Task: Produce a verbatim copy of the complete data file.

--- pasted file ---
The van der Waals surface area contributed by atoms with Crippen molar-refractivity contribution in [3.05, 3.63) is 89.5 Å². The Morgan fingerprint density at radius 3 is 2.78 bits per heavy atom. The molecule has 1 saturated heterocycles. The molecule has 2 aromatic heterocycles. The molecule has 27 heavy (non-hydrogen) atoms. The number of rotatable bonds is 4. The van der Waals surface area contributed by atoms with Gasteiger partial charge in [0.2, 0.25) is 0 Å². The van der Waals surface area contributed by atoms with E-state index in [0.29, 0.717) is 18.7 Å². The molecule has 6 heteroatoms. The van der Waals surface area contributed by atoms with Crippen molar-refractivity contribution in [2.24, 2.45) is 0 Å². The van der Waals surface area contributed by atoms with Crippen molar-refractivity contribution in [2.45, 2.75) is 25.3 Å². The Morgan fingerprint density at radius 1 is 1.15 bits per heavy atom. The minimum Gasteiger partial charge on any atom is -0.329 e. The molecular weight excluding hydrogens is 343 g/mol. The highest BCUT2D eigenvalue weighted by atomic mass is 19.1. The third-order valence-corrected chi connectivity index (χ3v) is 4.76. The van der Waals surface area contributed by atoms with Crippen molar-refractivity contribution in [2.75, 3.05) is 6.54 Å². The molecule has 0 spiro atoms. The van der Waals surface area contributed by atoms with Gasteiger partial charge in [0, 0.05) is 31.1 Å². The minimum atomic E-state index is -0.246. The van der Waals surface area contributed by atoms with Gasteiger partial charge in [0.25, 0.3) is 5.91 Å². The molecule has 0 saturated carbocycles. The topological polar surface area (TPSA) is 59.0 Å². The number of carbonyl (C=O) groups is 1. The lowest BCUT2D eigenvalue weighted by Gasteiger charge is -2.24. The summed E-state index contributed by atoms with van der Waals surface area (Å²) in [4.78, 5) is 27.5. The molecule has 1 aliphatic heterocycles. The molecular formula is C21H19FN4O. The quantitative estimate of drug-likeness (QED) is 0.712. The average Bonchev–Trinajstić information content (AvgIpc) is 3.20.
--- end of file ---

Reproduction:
The van der Waals surface area contributed by atoms with Crippen molar-refractivity contribution in [3.05, 3.63) is 89.5 Å². The Morgan fingerprint density at radius 3 is 2.78 bits per heavy atom. The molecule has 1 saturated heterocycles. The molecule has 2 aromatic heterocycles. The molecule has 27 heavy (non-hydrogen) atoms. The number of rotatable bonds is 4. The van der Waals surface area contributed by atoms with Gasteiger partial charge in [0.2, 0.25) is 0 Å². The van der Waals surface area contributed by atoms with E-state index in [0.29, 0.717) is 18.7 Å². The molecule has 6 heteroatoms. The van der Waals surface area contributed by atoms with Crippen molar-refractivity contribution in [2.24, 2.45) is 0 Å². The van der Waals surface area contributed by atoms with Crippen molar-refractivity contribution in [2.45, 2.75) is 25.3 Å². The Morgan fingerprint density at radius 1 is 1.15 bits per heavy atom. The minimum Gasteiger partial charge on any atom is -0.329 e. The molecular weight excluding hydrogens is 343 g/mol. The highest BCUT2D eigenvalue weighted by atomic mass is 19.1. The third-order valence-corrected chi connectivity index (χ3v) is 4.76. The van der Waals surface area contributed by atoms with Crippen molar-refractivity contribution in [2.75, 3.05) is 6.54 Å². The molecule has 0 spiro atoms. The van der Waals surface area contributed by atoms with Gasteiger partial charge in [0, 0.05) is 31.1 Å². The minimum atomic E-state index is -0.246. The van der Waals surface area contributed by atoms with Gasteiger partial charge in [0.25, 0.3) is 5.91 Å². The molecule has 0 saturated carbocycles. The topological polar surface area (TPSA) is 59.0 Å². The number of carbonyl (C=O) groups is 1. The lowest BCUT2D eigenvalue weighted by Gasteiger charge is -2.24. The summed E-state index contributed by atoms with van der Waals surface area (Å²) in [4.78, 5) is 27.5. The molecule has 1 aliphatic heterocycles. The molecular formula is C21H19FN4O. The quantitative estimate of drug-likeness (QED) is 0.712. The average Bonchev–Trinajstić information content (AvgIpc) is 3.20.